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NIPR newsletter, January 2000



1 - Government of Thailand co-host conference on themes of Greening Industry
report
2 - Susmita Dasgupta's, "Opportunities for Improving Environmental
Compliance in
Mexico"
3 - Foulon et. al., "Incentives for Pollution Control: Regulation and (?)
or (?)
Information
4 - Kennedy and Laplante's "Environmental Policy and Time Consistency:
Emissions
Taxes and Emissions Trading"
5 - RFF's Blackman's, "Informal Sector Pollution Control: What Policy
Options Do
We Have?"
6 - ISIC and CPC Classification Codes Online
7 - More OnTheNet, EPAs of the World and Conference Updates

Dear Friend:

The New Ideas in Pollution Regulation team has been very active in the past
few
months with the release of the Greening Industry report and related
conferences
in Washington and Bogota, Colombia.  We are now preparing for a third
conference
in Bangkok, Thailand (details below).  We also have several new working papers
available that we hope you will find interesting.

1 - Government of Thailand co-host conference on themes of Greening Industry
report

http://www.worldbank.org/nipr/greening/bangkokagenda.htm

The Government of Thailand and the World Bank are co-hosting a conference to
address the key themes raised in the Greening Industry: New Roles for
Communities, Markets, and Governments report.  The conference will convene key
policymakers and environmental activists on January 26th and 27th in
Bangkok to
discuss how information and environmental awareness are redefining the way
governments and industries address industrial pollution control problems.
Those
interested in attending the conference must register by January 21st by
writing
Giovanna Dore at gdore@worldbank.org.

Greening Industry is a major World Bank policy report on NIPR's six years of
research on the economics of industrial pollution regulation and control
issues
in the developing world.  The full text of the report is available at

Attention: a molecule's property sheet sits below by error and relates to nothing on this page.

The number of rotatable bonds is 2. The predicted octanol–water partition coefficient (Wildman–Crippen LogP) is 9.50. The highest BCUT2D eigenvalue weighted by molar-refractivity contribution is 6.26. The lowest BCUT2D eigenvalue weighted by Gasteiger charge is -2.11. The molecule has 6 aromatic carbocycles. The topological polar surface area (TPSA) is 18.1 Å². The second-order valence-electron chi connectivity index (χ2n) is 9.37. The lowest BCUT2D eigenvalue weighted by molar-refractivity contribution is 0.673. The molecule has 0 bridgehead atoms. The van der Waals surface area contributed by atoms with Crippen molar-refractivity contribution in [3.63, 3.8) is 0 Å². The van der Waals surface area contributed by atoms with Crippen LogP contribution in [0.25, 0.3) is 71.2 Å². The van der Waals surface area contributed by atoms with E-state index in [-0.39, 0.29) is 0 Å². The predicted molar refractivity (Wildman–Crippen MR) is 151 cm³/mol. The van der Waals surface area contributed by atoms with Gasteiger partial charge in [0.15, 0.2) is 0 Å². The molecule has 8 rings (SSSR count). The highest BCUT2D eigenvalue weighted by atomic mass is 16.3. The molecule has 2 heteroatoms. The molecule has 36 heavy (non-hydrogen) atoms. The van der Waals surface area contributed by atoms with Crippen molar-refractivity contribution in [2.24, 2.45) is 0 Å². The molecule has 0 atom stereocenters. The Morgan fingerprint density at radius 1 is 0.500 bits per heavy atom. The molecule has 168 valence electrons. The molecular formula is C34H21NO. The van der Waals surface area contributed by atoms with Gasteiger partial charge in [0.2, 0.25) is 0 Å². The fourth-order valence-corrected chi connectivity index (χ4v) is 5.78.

http://www.worldbank.org/nipr/greening/index.htm.  The report shows how
recent
economic and regulatory policy reforms are reducing industrial pollution in
developing countries, without threatening economic growth.  After many failed
attempts to import regulatory models from the industrial countries,
progressive
regulators are developing a new model for pollution control.  Based on sound
economic principles, this new model incorporates market-based incentives, a
broad commitment to public environmental information, and targeted
assistance to
managers who are trying to improve environmental performance. It stresses
participatory regulation where community representatives share in negotiations
with government regulators and factory managers. With much better public
information about pollution, market agents also make their presence felt
through
the decisions of consumers, bankers and stockholders.


2 - Susmita Dasgupta's, "Opportunities for Improving Environmental
Compliance in
Mexico"

http://www.worldbank.org/nipr/work_paper/2245/

Dasgupta argues that one of the main reasons why some firms in Mexico are poor
environmental performers is due to a lack of information on the country's
environmental policy.  The author suggests pollution control could be improved
by systematically targeting senior management of non-compliant firms with
information about the environmental issues.  Survey evidence from Mexico
reveals
large differences in environmental performance from factories in the same
industrial sector or region.  Drawing on recent plant-level information,
Dasgupta identifies variables that characterize possible reasons for these
variations.  She notes non-compliant firms were less likely to change
production

processes or install end-of-pipe treatment equipment or educate their